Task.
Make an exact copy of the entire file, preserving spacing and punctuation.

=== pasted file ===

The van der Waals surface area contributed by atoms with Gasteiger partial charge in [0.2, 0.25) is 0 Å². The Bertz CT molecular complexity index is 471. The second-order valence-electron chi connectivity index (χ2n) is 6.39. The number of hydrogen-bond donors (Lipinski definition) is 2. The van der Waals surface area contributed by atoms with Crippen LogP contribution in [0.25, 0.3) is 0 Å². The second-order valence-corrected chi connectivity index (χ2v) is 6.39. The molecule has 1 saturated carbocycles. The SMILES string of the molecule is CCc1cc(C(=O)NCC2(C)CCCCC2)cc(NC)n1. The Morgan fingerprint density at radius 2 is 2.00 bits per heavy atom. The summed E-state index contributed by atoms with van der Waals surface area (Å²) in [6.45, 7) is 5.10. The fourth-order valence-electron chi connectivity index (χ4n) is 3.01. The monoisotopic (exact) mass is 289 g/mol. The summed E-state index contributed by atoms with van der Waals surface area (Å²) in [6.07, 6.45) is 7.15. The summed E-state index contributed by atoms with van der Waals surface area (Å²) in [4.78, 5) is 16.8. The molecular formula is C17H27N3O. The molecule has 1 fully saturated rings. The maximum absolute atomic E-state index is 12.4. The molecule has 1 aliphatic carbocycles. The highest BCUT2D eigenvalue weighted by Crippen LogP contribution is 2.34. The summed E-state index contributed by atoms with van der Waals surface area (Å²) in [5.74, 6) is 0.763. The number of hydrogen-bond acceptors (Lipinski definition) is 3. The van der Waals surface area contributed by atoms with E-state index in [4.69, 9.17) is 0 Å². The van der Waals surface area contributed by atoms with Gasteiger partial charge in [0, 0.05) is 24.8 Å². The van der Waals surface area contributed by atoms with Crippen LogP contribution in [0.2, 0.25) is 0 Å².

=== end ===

The van der Waals surface area contributed by atoms with Gasteiger partial charge in [0.2, 0.25) is 0 Å². The Bertz CT molecular complexity index is 471. The second-order valence-electron chi connectivity index (χ2n) is 6.39. The number of hydrogen-bond donors (Lipinski definition) is 2. The van der Waals surface area contributed by atoms with Crippen LogP contribution in [0.25, 0.3) is 0 Å². The second-order valence-corrected chi connectivity index (χ2v) is 6.39. The molecule has 1 saturated carbocycles. The SMILES string of the molecule is CCc1cc(C(=O)NCC2(C)CCCCC2)cc(NC)n1. The Morgan fingerprint density at radius 2 is 2.00 bits per heavy atom. The summed E-state index contributed by atoms with van der Waals surface area (Å²) in [6.45, 7) is 5.10. The fourth-order valence-electron chi connectivity index (χ4n) is 3.01. The monoisotopic (exact) mass is 289 g/mol. The summed E-state index contributed by atoms with van der Waals surface area (Å²) in [6.07, 6.45) is 7.15. The summed E-state index contributed by atoms with van der Waals surface area (Å²) in [4.78, 5) is 16.8. The molecular formula is C17H27N3O. The molecule has 1 fully saturated rings. The maximum absolute atomic E-state index is 12.4. The molecule has 1 aliphatic carbocycles. The highest BCUT2D eigenvalue weighted by Crippen LogP contribution is 2.34. The summed E-state index contributed by atoms with van der Waals surface area (Å²) in [5.74, 6) is 0.763. The number of hydrogen-bond acceptors (Lipinski definition) is 3. The van der Waals surface area contributed by atoms with E-state index in [4.69, 9.17) is 0 Å². The van der Waals surface area contributed by atoms with Gasteiger partial charge in [0, 0.05) is 24.8 Å². The van der Waals surface area contributed by atoms with Crippen LogP contribution in [0.2, 0.25) is 0 Å².